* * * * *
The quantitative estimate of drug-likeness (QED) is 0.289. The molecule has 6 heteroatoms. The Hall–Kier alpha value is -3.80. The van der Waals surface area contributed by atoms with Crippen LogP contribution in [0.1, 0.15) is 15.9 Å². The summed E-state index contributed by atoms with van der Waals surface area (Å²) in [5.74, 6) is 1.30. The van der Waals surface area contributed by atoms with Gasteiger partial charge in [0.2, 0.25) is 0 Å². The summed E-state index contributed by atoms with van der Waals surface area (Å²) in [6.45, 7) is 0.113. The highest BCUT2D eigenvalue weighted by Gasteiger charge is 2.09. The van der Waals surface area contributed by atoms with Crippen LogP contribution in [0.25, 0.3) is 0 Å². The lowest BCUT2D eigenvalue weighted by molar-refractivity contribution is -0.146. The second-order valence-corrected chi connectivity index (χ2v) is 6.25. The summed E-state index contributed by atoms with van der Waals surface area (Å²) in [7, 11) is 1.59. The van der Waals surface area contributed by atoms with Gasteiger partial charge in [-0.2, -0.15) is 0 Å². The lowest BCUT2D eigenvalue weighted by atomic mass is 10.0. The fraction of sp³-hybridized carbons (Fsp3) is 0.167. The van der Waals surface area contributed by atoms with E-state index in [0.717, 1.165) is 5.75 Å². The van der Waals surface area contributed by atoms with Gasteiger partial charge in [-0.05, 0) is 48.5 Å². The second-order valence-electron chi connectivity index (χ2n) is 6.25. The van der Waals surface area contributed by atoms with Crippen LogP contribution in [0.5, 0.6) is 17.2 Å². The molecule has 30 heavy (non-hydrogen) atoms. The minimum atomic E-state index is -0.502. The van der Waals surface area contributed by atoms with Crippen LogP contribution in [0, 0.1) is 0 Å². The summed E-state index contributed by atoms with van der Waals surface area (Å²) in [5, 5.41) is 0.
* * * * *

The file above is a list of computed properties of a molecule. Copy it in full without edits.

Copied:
The quantitative estimate of drug-likeness (QED) is 0.289. The molecule has 6 heteroatoms. The Hall–Kier alpha value is -3.80. The van der Waals surface area contributed by atoms with Crippen LogP contribution in [0.1, 0.15) is 15.9 Å². The summed E-state index contributed by atoms with van der Waals surface area (Å²) in [5.74, 6) is 1.30. The van der Waals surface area contributed by atoms with Gasteiger partial charge in [0.2, 0.25) is 0 Å². The summed E-state index contributed by atoms with van der Waals surface area (Å²) in [6.45, 7) is 0.113. The highest BCUT2D eigenvalue weighted by Gasteiger charge is 2.09. The van der Waals surface area contributed by atoms with Crippen LogP contribution in [0.25, 0.3) is 0 Å². The lowest BCUT2D eigenvalue weighted by molar-refractivity contribution is -0.146. The second-order valence-corrected chi connectivity index (χ2v) is 6.25. The summed E-state index contributed by atoms with van der Waals surface area (Å²) in [7, 11) is 1.59. The van der Waals surface area contributed by atoms with Gasteiger partial charge in [-0.2, -0.15) is 0 Å². The lowest BCUT2D eigenvalue weighted by atomic mass is 10.0. The fraction of sp³-hybridized carbons (Fsp3) is 0.167. The van der Waals surface area contributed by atoms with E-state index in [0.717, 1.165) is 5.75 Å². The van der Waals surface area contributed by atoms with Gasteiger partial charge in [-0.05, 0) is 48.5 Å². The second-order valence-electron chi connectivity index (χ2n) is 6.25. The van der Waals surface area contributed by atoms with Crippen LogP contribution in [0.5, 0.6) is 17.2 Å². The molecule has 30 heavy (non-hydrogen) atoms. The minimum atomic E-state index is -0.502. The van der Waals surface area contributed by atoms with Crippen LogP contribution in [0, 0.1) is 0 Å². The summed E-state index contributed by atoms with van der Waals surface area (Å²) in [5, 5.41) is 0.